The Way Things Go

In the middle of the night while I was away I got a series of text messages from a (likely intoxicated) friend in Denver. He was at a bar and spotted The Esquire, the guy I hit it off with last fall, and the one who subsequently broke my intentional dating dry spell.

That guy lasted exactly two dates, and he turned out to be all wrong. Example: “So you’re into art… What do you think of Cy Twombly?” “Oh! [gush, gush, gush — for details see yesterday’s post],” etc. “Really? It’s, like, scribbles. I could do that with some crayons on a Macaroni Grill table…” Etc. I’m sure I could have overlooked differences on Mr. Twombly, but as it turned out, our political and religious beliefs were pretty much polar opposites. He was funny, but also kind of a jerk. He was hugely amused by talking like he was of a different race. And I went on a second date why? Some things never make sense. It may have had to do with his insistence to pay for everything always no matter what and take me out to very nice restaurants — sadly, this was just another sign that he was not my kind of guy. I like balance. And wearing jeans.

Anyway, that ended somewhat abruptly and disappointingly. And I pretty much immediately started dating someone else, and that was also wrong and ended somewhat abruptly and disappointingly. And I pretty much immediately started dating another someone else, and, well, you know the trend. (Sorry, I’m not masochistic enough to actually find links to all of those blog posts).

I’m tired now. I feel like the last several months have been a big chain reaction, all initiating with The Esquire. Of course that’s too simple — there have been good times, bad times, notably good dates, notably bad dates, and even a stab at a decent, if brief, near-relationship with a more-than-decent person. It’s not like it was this inevitable Rube Goldberg contraption that started with the Esquire and is ending now.

(Peter Fischli and David Weiss, Der Lauf der Dinge (The Way Things Go), 1987)

It just kind of happened. I feel like that night meeting the Esquire (at the Thin Man, with a friend), then getting those texts 10 months later (from the Thin Man, and from the same friend) are the bookends on this chain of events. Maybe it’s over for now. Not dating, but this kind of tumultuous period of my life, the falling from one not-quite-right thing into another. Maybe. Probably not. But I feel pretty comfortable just leaving it alone right now, letting it happen or not, just being again.

One of the books I read last week was Sloane Crosley’s I Was Told There’d Be Cake. It’s one of the best books I’ve read in a while. It is raw and honest, funny and a tad catty. It induced tears and laughter, but mostly laughter. Out-loud laughter in public places, even. She has a great sense of humor, and also a lot of insight, and she makes me a little jealous (in an admiring sort of way). There’s an essay about dating and the sentimental objects (namely plastic ponies) that are left in its path, and it ends with this: “The real proof that I have tried to love and that people have tried to love me back is never going to fit in a kitchen drawer.” And really, that’s what we’re trying to do, isn’t it? Trying to love and be loved, mostly failing (at least romantically, until we finally don’t), but trying again all the same…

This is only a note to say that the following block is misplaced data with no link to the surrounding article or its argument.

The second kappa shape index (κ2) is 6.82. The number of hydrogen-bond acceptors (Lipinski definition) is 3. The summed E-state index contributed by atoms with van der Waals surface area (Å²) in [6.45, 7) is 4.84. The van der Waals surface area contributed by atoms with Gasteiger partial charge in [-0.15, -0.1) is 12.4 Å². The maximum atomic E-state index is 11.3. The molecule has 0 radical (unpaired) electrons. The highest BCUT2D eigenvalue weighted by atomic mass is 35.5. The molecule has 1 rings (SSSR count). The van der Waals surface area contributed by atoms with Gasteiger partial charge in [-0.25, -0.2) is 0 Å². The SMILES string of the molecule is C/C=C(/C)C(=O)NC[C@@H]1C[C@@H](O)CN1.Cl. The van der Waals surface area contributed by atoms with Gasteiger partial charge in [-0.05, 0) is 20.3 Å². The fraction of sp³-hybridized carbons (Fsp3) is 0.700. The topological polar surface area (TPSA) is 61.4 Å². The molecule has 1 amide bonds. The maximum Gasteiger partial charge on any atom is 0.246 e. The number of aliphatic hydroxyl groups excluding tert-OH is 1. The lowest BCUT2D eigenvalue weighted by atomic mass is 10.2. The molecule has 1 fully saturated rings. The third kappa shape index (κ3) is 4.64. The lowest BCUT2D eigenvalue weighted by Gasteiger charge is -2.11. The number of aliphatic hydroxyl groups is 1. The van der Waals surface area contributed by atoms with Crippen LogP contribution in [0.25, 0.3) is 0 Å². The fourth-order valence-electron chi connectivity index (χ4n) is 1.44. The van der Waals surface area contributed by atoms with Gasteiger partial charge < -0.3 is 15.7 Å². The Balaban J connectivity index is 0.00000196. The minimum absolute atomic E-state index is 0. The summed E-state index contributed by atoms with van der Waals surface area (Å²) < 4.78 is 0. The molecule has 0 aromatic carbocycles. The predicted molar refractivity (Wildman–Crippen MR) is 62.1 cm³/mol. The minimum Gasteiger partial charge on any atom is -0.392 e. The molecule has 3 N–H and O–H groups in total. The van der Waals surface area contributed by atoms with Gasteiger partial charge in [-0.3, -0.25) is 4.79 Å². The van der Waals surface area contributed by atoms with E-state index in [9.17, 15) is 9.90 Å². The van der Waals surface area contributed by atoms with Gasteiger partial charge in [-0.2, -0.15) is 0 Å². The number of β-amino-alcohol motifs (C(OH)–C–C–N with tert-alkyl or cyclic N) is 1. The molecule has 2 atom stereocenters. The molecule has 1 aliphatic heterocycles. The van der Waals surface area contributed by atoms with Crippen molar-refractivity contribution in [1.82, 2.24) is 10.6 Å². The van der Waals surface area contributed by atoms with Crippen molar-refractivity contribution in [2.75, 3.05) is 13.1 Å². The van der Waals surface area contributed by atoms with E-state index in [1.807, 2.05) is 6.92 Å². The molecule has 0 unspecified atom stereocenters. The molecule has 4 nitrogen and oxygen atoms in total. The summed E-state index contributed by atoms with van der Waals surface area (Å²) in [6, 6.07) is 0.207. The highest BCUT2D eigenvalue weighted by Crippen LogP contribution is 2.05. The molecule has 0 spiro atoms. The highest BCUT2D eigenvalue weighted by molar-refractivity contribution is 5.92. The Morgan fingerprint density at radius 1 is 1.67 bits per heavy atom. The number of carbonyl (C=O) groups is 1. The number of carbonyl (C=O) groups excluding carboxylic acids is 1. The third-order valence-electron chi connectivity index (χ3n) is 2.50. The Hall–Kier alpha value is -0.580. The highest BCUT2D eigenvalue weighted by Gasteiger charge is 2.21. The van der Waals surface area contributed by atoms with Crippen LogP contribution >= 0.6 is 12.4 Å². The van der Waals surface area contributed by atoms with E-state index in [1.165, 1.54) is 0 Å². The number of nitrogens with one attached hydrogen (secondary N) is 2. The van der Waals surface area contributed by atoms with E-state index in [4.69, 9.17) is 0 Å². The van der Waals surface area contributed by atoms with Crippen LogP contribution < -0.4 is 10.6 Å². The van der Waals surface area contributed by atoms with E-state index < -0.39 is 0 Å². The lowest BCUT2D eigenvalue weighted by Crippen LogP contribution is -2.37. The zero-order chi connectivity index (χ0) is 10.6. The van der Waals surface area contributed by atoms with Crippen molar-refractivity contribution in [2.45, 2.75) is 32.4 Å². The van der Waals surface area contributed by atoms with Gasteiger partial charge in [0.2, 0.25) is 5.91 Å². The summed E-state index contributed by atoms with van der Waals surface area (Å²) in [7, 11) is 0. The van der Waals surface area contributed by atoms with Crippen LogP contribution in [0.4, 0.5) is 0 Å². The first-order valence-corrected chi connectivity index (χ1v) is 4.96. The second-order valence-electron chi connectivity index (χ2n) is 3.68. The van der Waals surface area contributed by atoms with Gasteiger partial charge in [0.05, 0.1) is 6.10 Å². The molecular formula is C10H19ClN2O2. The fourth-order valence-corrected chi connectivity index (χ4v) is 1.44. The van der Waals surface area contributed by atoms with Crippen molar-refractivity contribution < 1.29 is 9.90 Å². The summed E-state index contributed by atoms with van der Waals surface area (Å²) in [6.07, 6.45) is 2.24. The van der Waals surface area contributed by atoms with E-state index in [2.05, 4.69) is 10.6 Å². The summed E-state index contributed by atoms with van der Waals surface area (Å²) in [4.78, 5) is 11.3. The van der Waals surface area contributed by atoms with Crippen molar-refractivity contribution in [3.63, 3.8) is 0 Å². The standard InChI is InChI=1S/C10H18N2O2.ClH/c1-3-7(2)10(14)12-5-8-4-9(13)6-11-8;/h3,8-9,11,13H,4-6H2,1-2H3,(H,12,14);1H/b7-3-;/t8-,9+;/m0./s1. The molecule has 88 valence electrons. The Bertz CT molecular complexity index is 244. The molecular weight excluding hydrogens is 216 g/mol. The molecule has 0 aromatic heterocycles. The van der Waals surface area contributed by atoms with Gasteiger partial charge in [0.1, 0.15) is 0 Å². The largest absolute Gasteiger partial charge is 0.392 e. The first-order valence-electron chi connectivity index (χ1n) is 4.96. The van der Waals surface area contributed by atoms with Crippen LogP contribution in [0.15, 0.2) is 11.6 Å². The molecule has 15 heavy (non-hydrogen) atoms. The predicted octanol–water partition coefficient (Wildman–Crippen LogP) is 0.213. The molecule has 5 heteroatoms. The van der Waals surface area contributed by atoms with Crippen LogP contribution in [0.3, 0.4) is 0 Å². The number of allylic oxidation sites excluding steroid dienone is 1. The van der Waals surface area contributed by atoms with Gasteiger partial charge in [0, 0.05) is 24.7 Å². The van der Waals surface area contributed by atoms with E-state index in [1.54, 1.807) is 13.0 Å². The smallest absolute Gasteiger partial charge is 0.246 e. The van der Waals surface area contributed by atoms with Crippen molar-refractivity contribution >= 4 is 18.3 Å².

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4 responses to “The Way Things Go

  1. For the record “anyone could draw that” is not an excuse to dismiss an artist. You hear that all the time but in reality ANYONE can do ANYTHING. You can say that of a neurosurgeon or an activist. The question is ARE you doing it? Do you have the COURAGE to do it? Or the creativity? Or just the time of day? I tell myself over and over again (and having taken many art classes and met many artists in art school) that it’s discouraging to be an artist because “everything has already been done and why bother” but the truth is that maybe what you might create may only be a little different than so-and-so, but that’s not the point.

    I guess the same can be said for any creative type (writer, dancer, musician). Once I discovered that being original was not necessarily the goal. Nor was really being clever–or being good, even. The goal was just to create. In creating something you become an artist. So yes…anyone can do it. Even The Esquire at the Macaroni Grill with crayons. In fact many artists urge people to be more creative like that. To pick up a crayon and go crazy or the salt shaker or whatever.

    But yeah…art is so subjective. I have no idea why I’ve always created representational work. I had a friend say they were surprised that my work was fairly straightforward. I don’t know. Even “straightforward” artwork can leave room for interpretation.

    p.s. I don’t think I could be with a funny jerk either. Hehehee…


  2. Bomboado

    This is a beautiful post. Bookends, indeed.

  3. jfochek

    I second Bomboado, Leslie. This is an amazing post. Thank you for creating and sharing it!

  4. Well, the esquire is a fun bar anyways.

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